That it's receiving too little attention in the US press given the implications, is a tip off as to just how big a deal this is -- as we're all familiar by now with how the greater the actual relevance and importance of a development, the less press coverage it receives. This is not a direct conspiracy; it's just what happens when your press becomes an organ of the state and other powerful interests. Like a dog trained with daily rewards and punishments, after a while the press needs no further instruction on the house rules.
So given Yemen, Syria, and its recent domestic purges, Saudi Arabia is in turmoil. It's in a far weaker position than it was a short while ago.
This leaves the US in a far weaker regional position, too, at precisely the time when China and Russia are increasing their own presence (which we’ll get to next).
But first we have to discuss what might happen if a civil war were to engulf Saudi Arabia. The price of oil would undoubtedly spike. In turn, that would cripple the weaker countries, companies and households around the world that simply cannot afford a higher oil price. And there's a lot of them.
Financial markets would destabilize as long-suppressed volatility would explode higher, creating horrific losses across the board. That very few investors are mentally or financially prepared for such carnage is a massive understatement.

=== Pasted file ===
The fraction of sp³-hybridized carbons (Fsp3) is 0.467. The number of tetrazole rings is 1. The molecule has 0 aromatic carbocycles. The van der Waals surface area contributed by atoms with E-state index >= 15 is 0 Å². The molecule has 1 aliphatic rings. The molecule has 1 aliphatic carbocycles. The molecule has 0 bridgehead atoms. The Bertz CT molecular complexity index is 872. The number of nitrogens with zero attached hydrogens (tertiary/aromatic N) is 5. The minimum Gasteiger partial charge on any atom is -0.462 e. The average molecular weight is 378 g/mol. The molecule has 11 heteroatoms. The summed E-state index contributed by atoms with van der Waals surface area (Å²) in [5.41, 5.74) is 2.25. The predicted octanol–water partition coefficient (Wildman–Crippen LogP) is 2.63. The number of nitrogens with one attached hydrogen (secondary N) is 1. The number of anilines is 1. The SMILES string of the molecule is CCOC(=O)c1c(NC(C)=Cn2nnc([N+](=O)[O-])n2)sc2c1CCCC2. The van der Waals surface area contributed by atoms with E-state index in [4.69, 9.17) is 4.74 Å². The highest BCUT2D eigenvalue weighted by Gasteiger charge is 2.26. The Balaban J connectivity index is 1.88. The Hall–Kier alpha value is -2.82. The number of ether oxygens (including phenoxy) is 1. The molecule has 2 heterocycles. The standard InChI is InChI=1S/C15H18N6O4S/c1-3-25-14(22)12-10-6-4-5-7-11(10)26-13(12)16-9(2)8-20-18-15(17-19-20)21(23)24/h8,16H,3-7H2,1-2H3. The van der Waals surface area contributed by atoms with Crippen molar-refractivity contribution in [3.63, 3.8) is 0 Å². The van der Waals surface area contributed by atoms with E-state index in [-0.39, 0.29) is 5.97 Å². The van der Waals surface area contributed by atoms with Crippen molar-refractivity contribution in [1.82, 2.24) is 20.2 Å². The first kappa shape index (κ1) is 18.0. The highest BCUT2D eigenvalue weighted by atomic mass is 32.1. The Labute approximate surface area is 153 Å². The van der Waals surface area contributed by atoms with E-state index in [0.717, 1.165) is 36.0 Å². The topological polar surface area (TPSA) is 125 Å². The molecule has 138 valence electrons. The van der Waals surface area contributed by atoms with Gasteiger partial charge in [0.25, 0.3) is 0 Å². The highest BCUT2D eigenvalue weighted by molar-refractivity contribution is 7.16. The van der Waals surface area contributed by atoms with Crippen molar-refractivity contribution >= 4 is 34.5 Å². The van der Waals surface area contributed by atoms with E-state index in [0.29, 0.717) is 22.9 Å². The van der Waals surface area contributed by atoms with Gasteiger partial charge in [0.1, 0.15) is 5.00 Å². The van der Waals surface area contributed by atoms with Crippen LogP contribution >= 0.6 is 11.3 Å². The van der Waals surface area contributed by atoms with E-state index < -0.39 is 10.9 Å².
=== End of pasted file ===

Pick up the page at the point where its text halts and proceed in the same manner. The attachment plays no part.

So..if you were Saudi Arabia, in need of helpful allies after being bogged down in an unwinnable war in Yemen, just defeated in a proxy war in Syria, and your longtime 'ally', the US, is busy pumping as much of its own oil as it can, what would you do?
Pivot To China
Given its situation, is it really any surprise that King Salman and his son have decided to pivot to China? In need of a new partner that would align better with their current and future interests, China is the obvious first choice.
So in March 2017, only a very short while after Obama's failed visit, a large and well-prepared KSA entourage accompanied King Salman to Beijing and inked tens of billions in new business deals:
Saudi Arabia’s King Salman oversaw the signing of deals worth as much as $65 billion on the first day of a visit to Beijing on Thursday, as the world’s largest oil exporter looks to cement ties with the world’s second-largest economy.
This was a very big deal in terms of Middle East geopolitics. It shook up many decades of established power, resulting in a shift away from dependence on America.